More recently, he’s tweeted in support of the expungements happening in New York for low-level marijuana offenses.

And on 4/20, he said “while we’re at it, we’ll expunge the records of folks who’ve been incarcerated for using it.”

John Delaney

Quick Answer:

Supports:

  • Medical marijuana
  • Legalizing industrial hemp

How we know:

Delaney has voted for a lot of pro-cannabis and hemp reform measures during his time in Congress.

While he didn’t introduce any legislation, Delaney has consistently voted to support measures like protecting states from federal intervention, getting easier access to medical marijuana for military veterans, and lifting federal restrictions on hemp.

While he hasn’t made any public statements directly on cannabis, Delaney has spoken about prison reform, telling the Boston Globe that current cannabis policy “has contributed to a criminal justice system where people of color are disproportionately harmed.”

Tulsi Gabbard

Quick Answer:

Supports:

  • Full federal legalization of cannabis
  • Medical marijuana, especially for military veterans, opioid abuse
  • Social justice and prison reform

How we know:

Gabbard has co-sponsored and backed a huge number of cannabis related policy since she joined Congress in 2013.

She has supported measures like requiring the federal government to study the impact of state cannabis legalization, removing marijuana from the Controlled Substances Act, withholding federal funds from states that disproportionately enforce cannabis laws, legalizing hemp, protecting banks, and blocking VA doctors from denying patients benefits because they use marijuana.

In her campaign announcement speech, Gabbard made the link between legal cannabis and lowering numbers of opioid related deaths, and puts out regular tweets on the impact of lawmakers who block cannabis legislation without looking at the science.

She's also outspoken on social media about prison reform and social justice around cannabis legalization efforts.

Kirsten Gillibrand

Quick Answer:

Supports:

  • Full federal cannabis legalization
  • Expanding medical marijuana research
  • Social justice and prison reform

How we know:

Gillibrand hasn’t always been at the front of the crowd supporting cannabis reform; while she was in the House from 2007 to 2009, she failed to support any of the cannabis-related bills her colleagues filed. But in recent years, her stance has evolved.

Now, Gillibrand is a co-sponsor to Senator Booker’s Marijuana Justice Act, she’s signed on to protect states with medical marijuana from federal interference, she’s pushed for more medical research, and she’s backing a bill to study how marijuana can help veterans with PTSD.

On social media, Gillibrand has shifted her focus from supporting medical marijuana, to rallying against the pharmaceutical industry, and talking about racial disparities in the criminal justice system.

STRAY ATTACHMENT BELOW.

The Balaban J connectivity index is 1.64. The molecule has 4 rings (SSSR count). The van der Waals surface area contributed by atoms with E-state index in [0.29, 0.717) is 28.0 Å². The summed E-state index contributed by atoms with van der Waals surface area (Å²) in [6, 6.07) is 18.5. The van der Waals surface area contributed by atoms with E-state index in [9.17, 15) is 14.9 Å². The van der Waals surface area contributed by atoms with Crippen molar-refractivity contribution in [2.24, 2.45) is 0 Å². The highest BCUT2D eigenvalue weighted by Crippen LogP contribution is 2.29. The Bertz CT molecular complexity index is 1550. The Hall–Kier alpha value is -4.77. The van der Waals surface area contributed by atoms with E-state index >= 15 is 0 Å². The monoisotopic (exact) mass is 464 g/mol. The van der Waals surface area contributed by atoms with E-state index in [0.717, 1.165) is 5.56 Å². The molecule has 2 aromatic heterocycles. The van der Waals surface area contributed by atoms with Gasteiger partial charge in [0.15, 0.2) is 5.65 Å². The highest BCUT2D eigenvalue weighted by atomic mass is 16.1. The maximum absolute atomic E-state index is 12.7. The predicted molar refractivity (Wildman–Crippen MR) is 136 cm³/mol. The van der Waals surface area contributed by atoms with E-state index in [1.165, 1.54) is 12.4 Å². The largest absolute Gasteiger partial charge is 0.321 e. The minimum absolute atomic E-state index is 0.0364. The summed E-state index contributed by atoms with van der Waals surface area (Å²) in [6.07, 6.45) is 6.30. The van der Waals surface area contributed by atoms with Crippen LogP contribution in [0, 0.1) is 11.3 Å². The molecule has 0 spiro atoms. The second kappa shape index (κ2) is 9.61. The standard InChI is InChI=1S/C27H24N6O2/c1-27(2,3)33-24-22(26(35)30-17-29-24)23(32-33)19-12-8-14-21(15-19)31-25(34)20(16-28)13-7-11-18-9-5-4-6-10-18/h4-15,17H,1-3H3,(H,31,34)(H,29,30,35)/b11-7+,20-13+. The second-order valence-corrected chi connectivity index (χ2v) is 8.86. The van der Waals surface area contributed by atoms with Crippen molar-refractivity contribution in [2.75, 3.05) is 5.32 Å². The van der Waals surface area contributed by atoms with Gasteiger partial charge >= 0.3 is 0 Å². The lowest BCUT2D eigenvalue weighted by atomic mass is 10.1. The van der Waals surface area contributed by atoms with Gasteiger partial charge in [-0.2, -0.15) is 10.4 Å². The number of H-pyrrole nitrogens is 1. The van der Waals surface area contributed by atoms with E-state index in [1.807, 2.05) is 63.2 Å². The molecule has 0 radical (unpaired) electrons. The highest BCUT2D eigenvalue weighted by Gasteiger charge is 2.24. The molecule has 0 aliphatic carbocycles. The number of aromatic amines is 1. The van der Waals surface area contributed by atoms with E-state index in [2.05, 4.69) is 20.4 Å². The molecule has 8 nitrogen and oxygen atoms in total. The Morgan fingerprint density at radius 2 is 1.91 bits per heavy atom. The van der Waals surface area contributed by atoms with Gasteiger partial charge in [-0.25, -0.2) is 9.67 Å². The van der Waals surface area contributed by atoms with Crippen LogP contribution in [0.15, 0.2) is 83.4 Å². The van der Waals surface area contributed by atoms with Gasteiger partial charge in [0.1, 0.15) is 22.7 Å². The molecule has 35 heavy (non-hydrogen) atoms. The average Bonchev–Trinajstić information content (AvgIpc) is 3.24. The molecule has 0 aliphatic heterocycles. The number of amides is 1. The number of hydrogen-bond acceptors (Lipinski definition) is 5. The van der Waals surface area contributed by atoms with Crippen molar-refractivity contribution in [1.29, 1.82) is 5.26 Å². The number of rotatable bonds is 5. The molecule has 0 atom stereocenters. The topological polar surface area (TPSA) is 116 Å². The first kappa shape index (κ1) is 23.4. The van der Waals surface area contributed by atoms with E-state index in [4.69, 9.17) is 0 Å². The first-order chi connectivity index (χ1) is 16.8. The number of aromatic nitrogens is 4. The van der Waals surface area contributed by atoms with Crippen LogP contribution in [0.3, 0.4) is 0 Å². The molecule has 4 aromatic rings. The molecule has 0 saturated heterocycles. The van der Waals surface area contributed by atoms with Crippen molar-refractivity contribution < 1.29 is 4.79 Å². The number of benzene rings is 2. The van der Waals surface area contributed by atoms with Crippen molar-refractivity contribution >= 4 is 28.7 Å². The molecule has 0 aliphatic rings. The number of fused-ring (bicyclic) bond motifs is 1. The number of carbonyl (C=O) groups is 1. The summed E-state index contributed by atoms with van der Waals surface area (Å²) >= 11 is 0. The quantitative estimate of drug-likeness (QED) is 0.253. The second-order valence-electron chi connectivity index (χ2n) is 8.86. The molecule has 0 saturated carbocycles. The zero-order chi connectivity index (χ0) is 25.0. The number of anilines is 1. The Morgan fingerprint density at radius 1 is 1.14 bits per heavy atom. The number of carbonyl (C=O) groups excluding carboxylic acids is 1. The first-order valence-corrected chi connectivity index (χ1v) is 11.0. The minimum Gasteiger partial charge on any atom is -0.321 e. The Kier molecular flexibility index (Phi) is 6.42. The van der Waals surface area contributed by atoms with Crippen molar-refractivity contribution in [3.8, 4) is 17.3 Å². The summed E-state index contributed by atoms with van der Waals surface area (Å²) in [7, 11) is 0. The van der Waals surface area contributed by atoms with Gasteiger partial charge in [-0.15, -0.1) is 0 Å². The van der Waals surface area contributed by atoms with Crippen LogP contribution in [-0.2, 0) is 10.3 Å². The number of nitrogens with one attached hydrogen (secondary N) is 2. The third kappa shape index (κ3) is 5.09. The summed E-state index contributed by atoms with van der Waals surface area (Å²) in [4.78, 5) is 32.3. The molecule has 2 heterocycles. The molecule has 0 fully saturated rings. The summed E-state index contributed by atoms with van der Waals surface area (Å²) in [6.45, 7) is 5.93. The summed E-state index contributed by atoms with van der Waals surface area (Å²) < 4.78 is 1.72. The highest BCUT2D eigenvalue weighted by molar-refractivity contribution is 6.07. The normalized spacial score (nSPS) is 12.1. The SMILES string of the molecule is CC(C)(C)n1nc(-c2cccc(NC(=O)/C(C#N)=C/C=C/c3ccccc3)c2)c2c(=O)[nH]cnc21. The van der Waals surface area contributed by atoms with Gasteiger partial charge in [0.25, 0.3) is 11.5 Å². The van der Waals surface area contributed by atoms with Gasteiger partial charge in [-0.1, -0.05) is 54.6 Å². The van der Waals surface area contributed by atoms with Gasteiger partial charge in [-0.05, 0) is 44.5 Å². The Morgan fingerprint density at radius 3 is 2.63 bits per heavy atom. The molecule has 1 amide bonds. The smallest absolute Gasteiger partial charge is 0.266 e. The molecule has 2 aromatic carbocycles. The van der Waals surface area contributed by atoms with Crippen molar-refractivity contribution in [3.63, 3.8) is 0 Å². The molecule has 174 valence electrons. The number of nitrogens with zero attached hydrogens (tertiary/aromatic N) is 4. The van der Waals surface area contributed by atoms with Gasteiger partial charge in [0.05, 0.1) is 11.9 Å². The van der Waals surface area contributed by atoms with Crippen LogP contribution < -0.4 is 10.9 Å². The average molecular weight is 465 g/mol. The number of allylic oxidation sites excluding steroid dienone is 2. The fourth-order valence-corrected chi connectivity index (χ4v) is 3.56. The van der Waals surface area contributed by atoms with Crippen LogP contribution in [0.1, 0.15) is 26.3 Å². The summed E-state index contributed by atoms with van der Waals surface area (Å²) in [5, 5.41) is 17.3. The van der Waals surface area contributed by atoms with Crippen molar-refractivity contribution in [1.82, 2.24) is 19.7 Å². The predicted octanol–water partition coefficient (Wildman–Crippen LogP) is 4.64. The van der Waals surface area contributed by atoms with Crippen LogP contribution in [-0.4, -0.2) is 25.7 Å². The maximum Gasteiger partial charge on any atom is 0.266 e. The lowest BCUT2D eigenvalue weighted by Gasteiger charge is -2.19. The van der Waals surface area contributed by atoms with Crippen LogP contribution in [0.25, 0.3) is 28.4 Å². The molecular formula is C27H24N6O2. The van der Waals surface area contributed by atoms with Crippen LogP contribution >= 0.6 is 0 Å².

Mike Gravel

Quick Answer:

Supports:

  • Full federal cannabis legalization
  • Social justice and prison reform

How we know:

The 89-year old former Senator from Alaska has long been a vocal opponent to the War on Drugs, and for the legalization of marijuana. In 2014 Gravel took over as CEO of the cannabis-infusion company KUSH, a subsidiary of Cannabis Sativa Inc.

Gravel has been directing the company to get its medical and recreational cannabis products in states where it’s legal ever since. His website says in part that Gravel “is committed… to rescheduling cannabis, fundamentally reforming out politics through direct democracy… dismantling America’s prison state.”

But he also says he isn’t running to win the White House; he just wants to bring “a critique of American Imperialism the Democratic debate stage.”

Kamala Harris

Quick Answer:

Supports:

  • Full federal cannabis legalization
  • Social justice and prison reform

How we know:

In 2010, then-California Attorney General Harris opposed the state’s early initiative to legalize marijuana.

At the time, she said she only supported legal medical use. In 2014, the man running for her seat said he supported legalization, and Harris replied with a pause, a laugh, and then said “he’s entitled to his opinion.”

But by 2015, Harris was calling for federal decriminalization for medical marijuana. When she got to Congress in 2016, Harris for the first time said she wanted to decriminalize cannabis altogether.

Now, Harris has signed onto Senator Booker’s Marijuana Justice Act, calling for cannabis to be made legal at the federal level.

In her recent book, Harris expands on her view, saying it needs to be legalized and regulated, and non-violent offenses need to be expunged.

After announcing her presidency, Harris even admitted to smoking pot in college, albeit with a hazy memory of the music she was into at the time.

John Hickenlooper

Quick Answer:

Supports:

  • Safe cannabis banking measures

Opposes:

  • Recreational legalization in Colorado in 2012
  • Home growing and delivery services

How we know:

Hickenlooper was Colorado’s governor when voters legalized recreational pot in 2012. He strongly opposed the ballot measure, calling it “reckless,” but oversaw its successful implementation anyway.